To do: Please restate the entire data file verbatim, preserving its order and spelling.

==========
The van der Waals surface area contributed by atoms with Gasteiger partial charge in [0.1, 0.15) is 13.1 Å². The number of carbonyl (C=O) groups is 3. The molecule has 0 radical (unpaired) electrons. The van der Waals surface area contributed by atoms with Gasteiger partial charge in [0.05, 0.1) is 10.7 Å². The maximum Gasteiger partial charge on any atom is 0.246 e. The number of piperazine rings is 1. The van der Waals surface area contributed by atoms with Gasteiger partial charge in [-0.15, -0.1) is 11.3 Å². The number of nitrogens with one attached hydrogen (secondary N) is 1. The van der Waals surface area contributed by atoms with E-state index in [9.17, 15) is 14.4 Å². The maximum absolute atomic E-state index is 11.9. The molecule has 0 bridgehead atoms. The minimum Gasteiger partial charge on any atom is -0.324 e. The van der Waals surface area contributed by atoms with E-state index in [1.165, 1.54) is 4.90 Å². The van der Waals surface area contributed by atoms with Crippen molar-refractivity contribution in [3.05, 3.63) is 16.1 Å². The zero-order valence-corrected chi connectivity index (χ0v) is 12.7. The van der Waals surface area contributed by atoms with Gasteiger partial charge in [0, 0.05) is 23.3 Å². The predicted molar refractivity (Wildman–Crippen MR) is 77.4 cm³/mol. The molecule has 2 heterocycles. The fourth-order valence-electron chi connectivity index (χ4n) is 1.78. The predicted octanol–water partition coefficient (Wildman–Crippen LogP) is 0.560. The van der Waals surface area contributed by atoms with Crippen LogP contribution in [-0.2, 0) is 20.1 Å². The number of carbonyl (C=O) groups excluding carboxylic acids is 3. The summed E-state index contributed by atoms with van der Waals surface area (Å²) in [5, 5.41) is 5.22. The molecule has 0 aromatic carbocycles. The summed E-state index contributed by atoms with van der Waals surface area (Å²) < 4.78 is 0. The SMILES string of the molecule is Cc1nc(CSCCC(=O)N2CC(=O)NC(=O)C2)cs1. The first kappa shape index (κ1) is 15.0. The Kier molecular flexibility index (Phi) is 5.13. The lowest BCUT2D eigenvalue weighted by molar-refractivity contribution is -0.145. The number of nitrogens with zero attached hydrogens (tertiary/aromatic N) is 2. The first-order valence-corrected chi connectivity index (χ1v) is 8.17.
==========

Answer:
The van der Waals surface area contributed by atoms with Gasteiger partial charge in [0.1, 0.15) is 13.1 Å². The number of carbonyl (C=O) groups is 3. The molecule has 0 radical (unpaired) electrons. The van der Waals surface area contributed by atoms with Gasteiger partial charge in [0.05, 0.1) is 10.7 Å². The maximum Gasteiger partial charge on any atom is 0.246 e. The number of piperazine rings is 1. The van der Waals surface area contributed by atoms with Gasteiger partial charge in [-0.15, -0.1) is 11.3 Å². The number of nitrogens with one attached hydrogen (secondary N) is 1. The van der Waals surface area contributed by atoms with E-state index in [9.17, 15) is 14.4 Å². The maximum absolute atomic E-state index is 11.9. The molecule has 0 bridgehead atoms. The minimum Gasteiger partial charge on any atom is -0.324 e. The van der Waals surface area contributed by atoms with E-state index in [1.165, 1.54) is 4.90 Å². The van der Waals surface area contributed by atoms with Crippen molar-refractivity contribution in [3.05, 3.63) is 16.1 Å². The zero-order valence-corrected chi connectivity index (χ0v) is 12.7. The van der Waals surface area contributed by atoms with Gasteiger partial charge in [0, 0.05) is 23.3 Å². The predicted molar refractivity (Wildman–Crippen MR) is 77.4 cm³/mol. The molecule has 2 heterocycles. The fourth-order valence-electron chi connectivity index (χ4n) is 1.78. The predicted octanol–water partition coefficient (Wildman–Crippen LogP) is 0.560. The van der Waals surface area contributed by atoms with Crippen LogP contribution in [-0.2, 0) is 20.1 Å². The number of carbonyl (C=O) groups excluding carboxylic acids is 3. The summed E-state index contributed by atoms with van der Waals surface area (Å²) in [5, 5.41) is 5.22. The molecule has 0 aromatic carbocycles. The summed E-state index contributed by atoms with van der Waals surface area (Å²) < 4.78 is 0. The SMILES string of the molecule is Cc1nc(CSCCC(=O)N2CC(=O)NC(=O)C2)cs1. The first kappa shape index (κ1) is 15.0. The Kier molecular flexibility index (Phi) is 5.13. The lowest BCUT2D eigenvalue weighted by molar-refractivity contribution is -0.145. The number of nitrogens with zero attached hydrogens (tertiary/aromatic N) is 2. The first-order valence-corrected chi connectivity index (χ1v) is 8.17.